As if disrupted trains weren’t enough, now we have Metro apostrophe crimes.
(from Channel 10 news 25/6/2012: Commute derailed)
Metro was already having a bad Monday morning peak with the inner part of the Sandringham line suspended due to a maintenance train derailing overnight. Things didn’t improve when at about 7:15 the outer section of the Cranbourne line also went down, and it just got worse when at 8:10 a train caused an overhead power fault at Caulfield. By 8:40, they were evacuating that train and others, as these snaps I grabbed from a passing Frankston line train show:
They weren’t the best pictures, but thanks to Twitter, what they did do was alert journalists that there was a major disruption emerging at Caulfield. The second pic got picked up by The Age, though far better was a pic and video shot by Gavin Tan on Twitter:
Now, the maintenance train derailing on the Sandringham line could be just bad luck. Metro are pointing at vandalism for the Caulfield problem. And the Cranbourne issue (which seemed to recur on Monday afternoon)? We don’t know.
But it all underscores just how fragile and troubleprone the rail network continues to be.
The political fallout
While Metro might be the operator, it’s the level of investment, and the level of scrutiny of the operator that must ensure a good outcome. And that’s the government’s job.
The last state election was won and lost on public transport — both sides said so.
Not everybody uses the trains, but everybody knows somebody that uses the trains. In the 2010 election campaign, they were a powerful symbol of a government failing to deliver.
Will history repeat in 2014?
- Update Wednesday: Pic also published by Leader
6 replies on “Metro apostrophe crimes! (and will the next state election again swing on PT?)”
Good coverage above and on the news last night. You were quoted widely and sounded sensible as usual.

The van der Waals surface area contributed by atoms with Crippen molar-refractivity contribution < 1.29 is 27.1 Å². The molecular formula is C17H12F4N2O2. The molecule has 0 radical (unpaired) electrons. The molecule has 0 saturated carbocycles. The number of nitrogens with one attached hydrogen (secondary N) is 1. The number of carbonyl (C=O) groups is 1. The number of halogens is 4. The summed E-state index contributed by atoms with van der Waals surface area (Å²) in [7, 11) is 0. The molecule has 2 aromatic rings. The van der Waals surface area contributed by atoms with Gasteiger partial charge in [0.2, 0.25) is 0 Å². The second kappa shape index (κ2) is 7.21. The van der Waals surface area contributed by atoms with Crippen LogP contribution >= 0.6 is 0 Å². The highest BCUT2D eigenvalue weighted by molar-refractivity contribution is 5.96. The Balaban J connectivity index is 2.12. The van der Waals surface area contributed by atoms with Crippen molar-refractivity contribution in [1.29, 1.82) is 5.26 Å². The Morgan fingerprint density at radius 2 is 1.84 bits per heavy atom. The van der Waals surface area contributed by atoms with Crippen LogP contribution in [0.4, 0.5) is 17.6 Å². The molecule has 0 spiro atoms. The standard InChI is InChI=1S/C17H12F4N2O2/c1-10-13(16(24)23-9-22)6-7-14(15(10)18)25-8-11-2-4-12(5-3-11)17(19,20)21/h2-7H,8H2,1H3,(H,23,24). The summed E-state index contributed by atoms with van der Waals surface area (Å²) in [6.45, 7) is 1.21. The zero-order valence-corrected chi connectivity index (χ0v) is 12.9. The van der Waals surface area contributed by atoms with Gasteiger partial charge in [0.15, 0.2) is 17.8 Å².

Yesterday, I caught the 600 bus from Brighton Beach to StKilda then the light rail to get into the city. Took 40 mins longer than normal, but was better option than “railway bus”.
Interesting that Metro evacuated the train, since when do they ever do that? I’ve always thought they never let people out due to safety reasons.
In any case I’m glad that they do have the sense to let people out when it’s safe, instead of trapping them for hours.
Sorry, I made the “Anonymous” comment above.
What surprised me about this, is that they let people get off the train, instead of holding them hostage for five hours.
I actually agree with them letting them off the train, but I find it surprising that Metro’s lawyers think so.
Metro and Yarra Trams conspired to make things difficult for people going to the Community Cup at Elsternwick Park on Sunday also. They still got 9000 people, but some people didn’t get there until late. Last year the trains were also out on the Sandringham line, but the trams were running the right way. Should be one or the other not both.
It’s absurd when Metro and Yarra Trams both decide maintenance should be done on routes that run parallel at any time, and it really highlights the lack of strategic management needed at a network wide level. It’s absurd when they decide maintenance needs to be done on the day of a major event, on routes that serve the event. It’s doubly absurd when they combine the two! Needless to say, it really shitted off that they’d managed to screw over the community cup so badly over the weekend, especially when the event is such a great fundraiser for something so important to the community.